Well guys, you might wanna contact a graphic artist because there's a new linux vulnerability in the openssh client.
Apparently you can use a buffer overflow and gin access to a private key.
Of note from the provided link is that while most distributions have already fixed the issue and OpenBSD even stripped the functionality altogether:
UPDATE: For Mac OS X, the version of OpenSSH in MacPorts has been updated. Since Apple typically delays security fixes, you're advised to apply the workaround if using the bundled OpenSSH instead.
Have you seen how fast the community reacted and fixed the packages? If it was closed we would still be vulnerable waiting for the grace of the developers to acknowledge the bug and fix it. Not to mention some who would sue the researcher who found the issue instead.
>since paid developers whose jobs are on the line actually write good code
Pic related. Code written by a billion dollar company.
How do dumbfucks like you get by so long? Security through obscurity doesn't work. If this was a closed source package an attacker would still have figured it out and meanwhile a fix from the provider would still be coming "maybe eventually".
what are you even trying to say?
arrays need an element size (statically implicit in their type), a start pointer, and either an element count or a tail point.
the issue is that C arrays, even when declared in function scope, can't be passed through function arguments without losing their size, which has to be passed as a separate argument and tracked through a separate variable in the callee, which gets bungled by even "professional" and/or high profile projects like this.
> array/ptr decay is the great killer of our time
Real programmers like to use tools that encourage good coding practices and discourage bugs like this buffer overflow shit. They don't attempt to micromanage every little thing because that will inevitably lead to failure when working on anything nontrivial, even for experts. In other words, C is shit.
Cowboy coders like C too much, because it lets them vomit on the keyboard and have errors only turn up much later when it's exponentially harder to deal with them and tons of damage has already been done. We've had viable replacement(s) for decades.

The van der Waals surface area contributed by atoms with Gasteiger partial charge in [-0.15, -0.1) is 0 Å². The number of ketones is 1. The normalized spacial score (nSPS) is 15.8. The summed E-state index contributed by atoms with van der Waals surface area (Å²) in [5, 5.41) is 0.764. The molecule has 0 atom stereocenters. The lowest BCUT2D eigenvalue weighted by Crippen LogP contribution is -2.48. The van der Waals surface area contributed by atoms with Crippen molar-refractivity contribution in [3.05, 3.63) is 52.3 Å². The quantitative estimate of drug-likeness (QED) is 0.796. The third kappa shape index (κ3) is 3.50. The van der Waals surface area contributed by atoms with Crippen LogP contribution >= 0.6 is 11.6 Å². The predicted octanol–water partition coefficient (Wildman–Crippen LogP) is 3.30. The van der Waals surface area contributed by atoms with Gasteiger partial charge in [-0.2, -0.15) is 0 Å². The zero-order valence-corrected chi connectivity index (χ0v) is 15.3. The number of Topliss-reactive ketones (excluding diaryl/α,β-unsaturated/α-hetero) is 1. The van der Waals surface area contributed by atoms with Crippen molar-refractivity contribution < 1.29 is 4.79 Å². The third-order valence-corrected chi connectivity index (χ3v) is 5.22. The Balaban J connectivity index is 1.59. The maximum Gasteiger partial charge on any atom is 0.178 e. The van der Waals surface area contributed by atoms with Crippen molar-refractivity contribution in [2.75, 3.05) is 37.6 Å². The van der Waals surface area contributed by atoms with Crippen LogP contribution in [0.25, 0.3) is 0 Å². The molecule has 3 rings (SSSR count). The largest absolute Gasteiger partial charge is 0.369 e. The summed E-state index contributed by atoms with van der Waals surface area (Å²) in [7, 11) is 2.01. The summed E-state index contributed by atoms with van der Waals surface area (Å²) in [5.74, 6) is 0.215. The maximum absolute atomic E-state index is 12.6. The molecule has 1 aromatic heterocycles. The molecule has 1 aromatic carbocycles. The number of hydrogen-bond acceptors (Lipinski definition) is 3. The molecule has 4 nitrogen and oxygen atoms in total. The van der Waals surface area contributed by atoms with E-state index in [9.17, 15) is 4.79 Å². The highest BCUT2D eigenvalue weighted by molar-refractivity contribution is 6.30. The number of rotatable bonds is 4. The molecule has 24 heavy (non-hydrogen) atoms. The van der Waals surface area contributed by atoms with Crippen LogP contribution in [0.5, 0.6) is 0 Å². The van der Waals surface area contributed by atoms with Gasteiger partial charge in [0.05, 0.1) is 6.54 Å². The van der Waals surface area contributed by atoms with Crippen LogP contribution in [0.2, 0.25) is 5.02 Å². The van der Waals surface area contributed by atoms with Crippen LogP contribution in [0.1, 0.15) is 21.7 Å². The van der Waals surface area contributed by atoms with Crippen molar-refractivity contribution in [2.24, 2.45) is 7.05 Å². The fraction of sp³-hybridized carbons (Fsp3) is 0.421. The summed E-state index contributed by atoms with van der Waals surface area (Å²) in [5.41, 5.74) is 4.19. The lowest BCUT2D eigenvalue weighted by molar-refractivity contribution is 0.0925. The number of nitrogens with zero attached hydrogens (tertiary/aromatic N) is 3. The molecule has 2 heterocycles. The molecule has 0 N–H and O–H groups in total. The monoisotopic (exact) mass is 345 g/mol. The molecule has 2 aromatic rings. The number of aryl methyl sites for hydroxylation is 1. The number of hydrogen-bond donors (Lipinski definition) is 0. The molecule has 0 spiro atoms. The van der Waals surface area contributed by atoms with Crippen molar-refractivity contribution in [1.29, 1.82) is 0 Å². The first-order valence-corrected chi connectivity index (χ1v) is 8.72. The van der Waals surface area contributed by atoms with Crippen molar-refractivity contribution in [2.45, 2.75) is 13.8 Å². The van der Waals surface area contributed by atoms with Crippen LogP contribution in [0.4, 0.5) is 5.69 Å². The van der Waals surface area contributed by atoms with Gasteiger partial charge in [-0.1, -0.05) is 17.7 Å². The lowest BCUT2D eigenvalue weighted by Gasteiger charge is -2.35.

You know what they call good security through obscurity? Passwords. Stop your memeing.
Are they a specific piece of information that, if known or guessed by an attacker, would blow the whole thing wide open? Yes? Then of course they are. Just very well designed and controlled obscurity. More ordinary design flaws are isomorphic to a (usually weak) password/encryption key.
"Needs to be", and "is feasible to do so" are two very different things. No one thinks C is great, or even good, or at least no one who is at all a competent programmer. We are stuck with C for the simple fact that we are stuck with C. There's way too much existing C code, to just scrap it and start all over, and as long as that is the case C will still be used. As long as it is used, the more it will need to be used. There's just no easy way around that. Just the amount of code in the *Nix world is enough to make sure of that, several times over.
Pascal is for the most part dead these days. Contrary to what C programmers of yesterday claimed, it's actually every bit as powerful and capable as C, while being a much neater, and easier to use and maintain. But that doesn't matter even a little bit, because C is the one that won.
>what is volkswagen
Unlike open source programmers, closed source ones write the bare minimum they need to to create something that *appears* to work.
They will often cheat, lie and do straight up dangerous stuff but you'll never figure it out because its a black box
>No one thinks C is great, or even good
Password obscurity and vulnerability are not the same thing. A password that's selected carefully (not vulnerable to dictionary attack or whatever) has to be brute forced to discover. A program vulnerability can be found by analyzing input/output, attaching it to debugging tools, etc. How are these two at all related? Stop being autistic
>The best one is Ada.
best answer in all likelihood, despite being virtually unknown outside defense contracting
> Others that tend to get mentioned include
not acceptable due to mandatory GC, which still can't be completely stopped
lost any chance of equivalent utility by not supporting non-statically sized arrays from the beginning. (added in early 90s, but too late to save the language)
a year ago I might have agreed it had a future, but the community has gone full retard with peripheral (i.e., SJW bullshit) concerns instead of pushing the language to serious developers
> and C++
seems reasonable at first glance, but has a LOT of issues:
> lack of standard ABI/name mangling for linkers
> exceptions are basically landmines when allowed to escape an API
> inherits all the awful shit of C (unhygenic preprocessor macros, array decay, dogshit slow compilation requires stupid build system tricks, etc.)